Two Howard University graduates have launched a venture that pays homage to Black history and culture. Two years after creating their own boutique hotel hospitality management company Homage, Marcus Carey and Damon Lawrence recently opened the doors to their New Orleans-based hotel that highlights Black trailblazers and historic moments that are embedded in fabric of African-American history, Howard University reported.
The hotel—dubbed The Moor—opened on July 1. It lives inside of a Spanish-colonial structure that was built 97 years ago. Both Carey and Lawrence wanted their establishment to capture the vibrant essence of NOLA while incorporating architectural elements that were inspired by North African Moors. The hotel features four suites with kitchenettes, bedrooms, and living spaces. When creating the hotel, the entrepreneurs wanted to cultivate a space where those who stay can learn about how African-Americans had an influence on the surrounding community. The entrepreneurs hope to increase Black representation in hospitality ownership.
“It is important to create a space for travelers that is authentic to the locale of the neighborhood our hotels represent,” Lawrence said in a statement. “Our form of hospitality is no different than the love, appreciation and gratitude felt during Homecoming at Howard. That form of hospitality is inherently ours as African-Americans and now it’s time to be highlighted on a large scale and we’re making room for that to happen.”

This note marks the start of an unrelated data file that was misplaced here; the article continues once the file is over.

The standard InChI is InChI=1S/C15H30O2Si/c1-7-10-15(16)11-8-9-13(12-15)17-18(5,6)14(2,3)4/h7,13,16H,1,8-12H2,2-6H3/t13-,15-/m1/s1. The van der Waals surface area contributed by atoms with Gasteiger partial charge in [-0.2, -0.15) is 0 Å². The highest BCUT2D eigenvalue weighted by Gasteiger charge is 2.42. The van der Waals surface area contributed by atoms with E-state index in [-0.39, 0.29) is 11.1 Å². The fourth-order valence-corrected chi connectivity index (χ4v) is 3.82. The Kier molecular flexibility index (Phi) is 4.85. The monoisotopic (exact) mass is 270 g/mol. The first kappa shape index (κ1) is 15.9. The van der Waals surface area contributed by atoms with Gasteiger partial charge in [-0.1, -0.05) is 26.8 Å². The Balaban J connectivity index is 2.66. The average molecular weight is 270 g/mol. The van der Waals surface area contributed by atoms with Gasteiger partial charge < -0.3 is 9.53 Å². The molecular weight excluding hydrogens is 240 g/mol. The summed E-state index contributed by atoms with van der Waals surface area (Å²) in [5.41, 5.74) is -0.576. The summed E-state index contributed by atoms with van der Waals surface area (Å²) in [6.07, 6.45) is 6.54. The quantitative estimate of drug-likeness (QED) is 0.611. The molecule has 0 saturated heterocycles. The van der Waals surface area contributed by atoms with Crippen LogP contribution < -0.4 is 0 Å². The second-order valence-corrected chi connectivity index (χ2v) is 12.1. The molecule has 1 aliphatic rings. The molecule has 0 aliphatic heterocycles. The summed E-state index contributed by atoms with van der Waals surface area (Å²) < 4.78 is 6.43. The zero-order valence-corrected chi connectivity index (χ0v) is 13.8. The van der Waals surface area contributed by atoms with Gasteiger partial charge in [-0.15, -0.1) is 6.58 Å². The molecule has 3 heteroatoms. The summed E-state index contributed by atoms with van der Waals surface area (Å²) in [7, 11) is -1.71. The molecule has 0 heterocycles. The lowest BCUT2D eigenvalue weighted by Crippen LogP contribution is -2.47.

Under their Homage brand, the two entrepreneurs hope to open more boutique hotels in communities where Blacks are thriving. According to Blavity, they’re eyeing places like Brooklyn, Detroit, and Washington, D.C.
With the current racial climate, more establishments like The Moor are needed. During a July 4 stay at the Art Ovation Hotel in Sarasota, Florida, an African-American CEO found a note with a racial slur in his room. In June, a white man at a Westin hotel in Pasadena, California asked a Black mother and her daughter if they had bathed before getting into the hotel pool. Racially charged situations like these have become all too common and presents a need for more safe spaces for people of color when they travel.